Alkylation provides option to monetize butane surplus

Aug. 5, 2013
The rapid growth of hydraulic fracturing and horizontal drilling in shale and tight rock formations has not only created a surge in North American natural gas and light oil production, but also has boosted NGL production.

Eric Ye
DuPont Sustainable Solutions
Wilmington, Del.

Daniel Lippe
Petral Consulting

Based on a presentation to the 2013 AFPM Annual Meeting, Mar. 17-19, 2013, San Antonio.

The rapid growth of hydraulic fracturing and horizontal drilling in shale and tight rock formations has not only created a surge in North American natural gas and light oil production, but also has boosted NGL production. While lighter NGL fractions such as ethane and propane will likely be snatched up by light-olefin producers or export markets, the supply of heavier components such as normal butane will outpace demand.

This article presents how refiners, using alkylation, can improve profitability by converting this highly discounted butane feedstock into commercially more attractive products.

Butane outlook

The unprecedented discount between North American natural gas prices and oil prices has increasingly pushed oil and gas producers to shift their focus onto liquids-rich plays to improve profitability. This increased wet-play production, however, brings with it larger volumes of associated natural gas, thus adding to the existing surplus and further driving down natural gas prices.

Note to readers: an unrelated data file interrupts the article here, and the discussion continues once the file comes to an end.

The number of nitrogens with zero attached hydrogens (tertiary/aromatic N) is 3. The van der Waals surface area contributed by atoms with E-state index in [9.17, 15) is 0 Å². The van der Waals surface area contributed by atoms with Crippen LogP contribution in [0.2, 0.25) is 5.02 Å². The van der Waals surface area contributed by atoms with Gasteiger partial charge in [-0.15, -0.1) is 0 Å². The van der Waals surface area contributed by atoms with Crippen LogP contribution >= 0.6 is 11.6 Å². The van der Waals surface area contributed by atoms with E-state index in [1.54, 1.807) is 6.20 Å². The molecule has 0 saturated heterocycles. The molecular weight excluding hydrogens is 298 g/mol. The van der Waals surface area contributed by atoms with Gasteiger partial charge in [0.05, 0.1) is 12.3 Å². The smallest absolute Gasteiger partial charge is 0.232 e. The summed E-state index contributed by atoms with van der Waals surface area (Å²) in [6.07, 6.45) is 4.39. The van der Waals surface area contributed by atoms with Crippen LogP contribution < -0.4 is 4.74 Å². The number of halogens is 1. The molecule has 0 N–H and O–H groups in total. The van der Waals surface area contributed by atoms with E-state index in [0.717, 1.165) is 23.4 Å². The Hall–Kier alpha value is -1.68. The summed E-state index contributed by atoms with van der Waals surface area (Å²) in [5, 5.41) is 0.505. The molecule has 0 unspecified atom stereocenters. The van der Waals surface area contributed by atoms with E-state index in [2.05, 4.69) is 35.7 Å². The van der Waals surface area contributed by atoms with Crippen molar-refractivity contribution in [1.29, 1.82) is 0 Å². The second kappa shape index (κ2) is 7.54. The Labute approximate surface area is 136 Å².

While most analysts believe that natural gas prices will rise over the next several years, many project they will level out at $3.50-4/MMbtu ($20–25/bbl crude oil equivalent), while crude will continue to trade around $100/bbl.

While butanes and natural gasoline comprise a small fraction of the overall expected increase in NGL production, they will profoundly affect supply and demand balances. Fig. 1 shows the production of butanes and natural gasoline will increase in the next 3 years by 50,000 b/d for butane and 32,000 b/d for natural gasoline.1 This growth in supply is coupled with a relatively limited market for these products.

Butanes are primarily used as a motor gasoline blendstock, driven by their high octane values. They also possess, however, relatively high blending Reid vapor pressures, which restrict the amount that can be blended into gasoline, particularly in summer months.

Furthermore, the forecast decline in domestic gasoline demand, a result of increasing vehicle fuel efficiency standards and changing demographics, will likely further lower demand for butane as a gasoline blendstock.